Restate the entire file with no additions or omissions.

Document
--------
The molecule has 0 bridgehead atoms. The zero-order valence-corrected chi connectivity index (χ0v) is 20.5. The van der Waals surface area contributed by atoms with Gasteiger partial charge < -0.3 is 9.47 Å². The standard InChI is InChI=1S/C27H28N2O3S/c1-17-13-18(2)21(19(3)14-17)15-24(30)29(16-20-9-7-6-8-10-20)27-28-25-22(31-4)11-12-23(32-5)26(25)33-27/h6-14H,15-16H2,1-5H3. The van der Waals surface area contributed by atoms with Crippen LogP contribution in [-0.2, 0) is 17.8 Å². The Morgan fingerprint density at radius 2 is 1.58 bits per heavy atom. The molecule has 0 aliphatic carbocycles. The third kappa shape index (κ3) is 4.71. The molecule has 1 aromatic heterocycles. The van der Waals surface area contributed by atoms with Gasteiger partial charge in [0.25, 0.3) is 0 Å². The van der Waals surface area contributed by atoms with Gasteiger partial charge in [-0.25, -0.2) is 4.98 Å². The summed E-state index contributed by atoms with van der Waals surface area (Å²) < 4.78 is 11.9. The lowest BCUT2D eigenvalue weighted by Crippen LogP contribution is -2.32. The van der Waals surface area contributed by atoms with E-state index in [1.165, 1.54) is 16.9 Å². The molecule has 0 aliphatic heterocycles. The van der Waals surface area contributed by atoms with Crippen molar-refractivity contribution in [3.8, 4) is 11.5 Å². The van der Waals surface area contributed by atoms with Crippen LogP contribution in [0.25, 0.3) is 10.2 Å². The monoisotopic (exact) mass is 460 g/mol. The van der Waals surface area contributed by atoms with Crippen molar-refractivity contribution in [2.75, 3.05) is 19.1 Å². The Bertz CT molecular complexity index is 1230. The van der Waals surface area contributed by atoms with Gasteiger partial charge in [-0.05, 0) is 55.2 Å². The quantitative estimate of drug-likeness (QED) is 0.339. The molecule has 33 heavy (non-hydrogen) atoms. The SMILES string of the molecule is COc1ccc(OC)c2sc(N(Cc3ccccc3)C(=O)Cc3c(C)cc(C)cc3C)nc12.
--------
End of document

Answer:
The molecule has 0 bridgehead atoms. The zero-order valence-corrected chi connectivity index (χ0v) is 20.5. The van der Waals surface area contributed by atoms with Gasteiger partial charge < -0.3 is 9.47 Å². The standard InChI is InChI=1S/C27H28N2O3S/c1-17-13-18(2)21(19(3)14-17)15-24(30)29(16-20-9-7-6-8-10-20)27-28-25-22(31-4)11-12-23(32-5)26(25)33-27/h6-14H,15-16H2,1-5H3. The van der Waals surface area contributed by atoms with Crippen LogP contribution in [-0.2, 0) is 17.8 Å². The Morgan fingerprint density at radius 2 is 1.58 bits per heavy atom. The molecule has 0 aliphatic carbocycles. The third kappa shape index (κ3) is 4.71. The molecule has 1 aromatic heterocycles. The van der Waals surface area contributed by atoms with Gasteiger partial charge in [0.25, 0.3) is 0 Å². The van der Waals surface area contributed by atoms with Gasteiger partial charge in [-0.25, -0.2) is 4.98 Å². The summed E-state index contributed by atoms with van der Waals surface area (Å²) < 4.78 is 11.9. The lowest BCUT2D eigenvalue weighted by Crippen LogP contribution is -2.32. The van der Waals surface area contributed by atoms with E-state index in [1.165, 1.54) is 16.9 Å². The molecule has 0 aliphatic heterocycles. The van der Waals surface area contributed by atoms with Crippen molar-refractivity contribution in [3.8, 4) is 11.5 Å². The van der Waals surface area contributed by atoms with Crippen LogP contribution in [0.25, 0.3) is 10.2 Å². The monoisotopic (exact) mass is 460 g/mol. The van der Waals surface area contributed by atoms with Crippen molar-refractivity contribution in [2.75, 3.05) is 19.1 Å². The Bertz CT molecular complexity index is 1230. The van der Waals surface area contributed by atoms with Gasteiger partial charge in [-0.05, 0) is 55.2 Å². The quantitative estimate of drug-likeness (QED) is 0.339. The molecule has 33 heavy (non-hydrogen) atoms. The SMILES string of the molecule is COc1ccc(OC)c2sc(N(Cc3ccccc3)C(=O)Cc3c(C)cc(C)cc3C)nc12.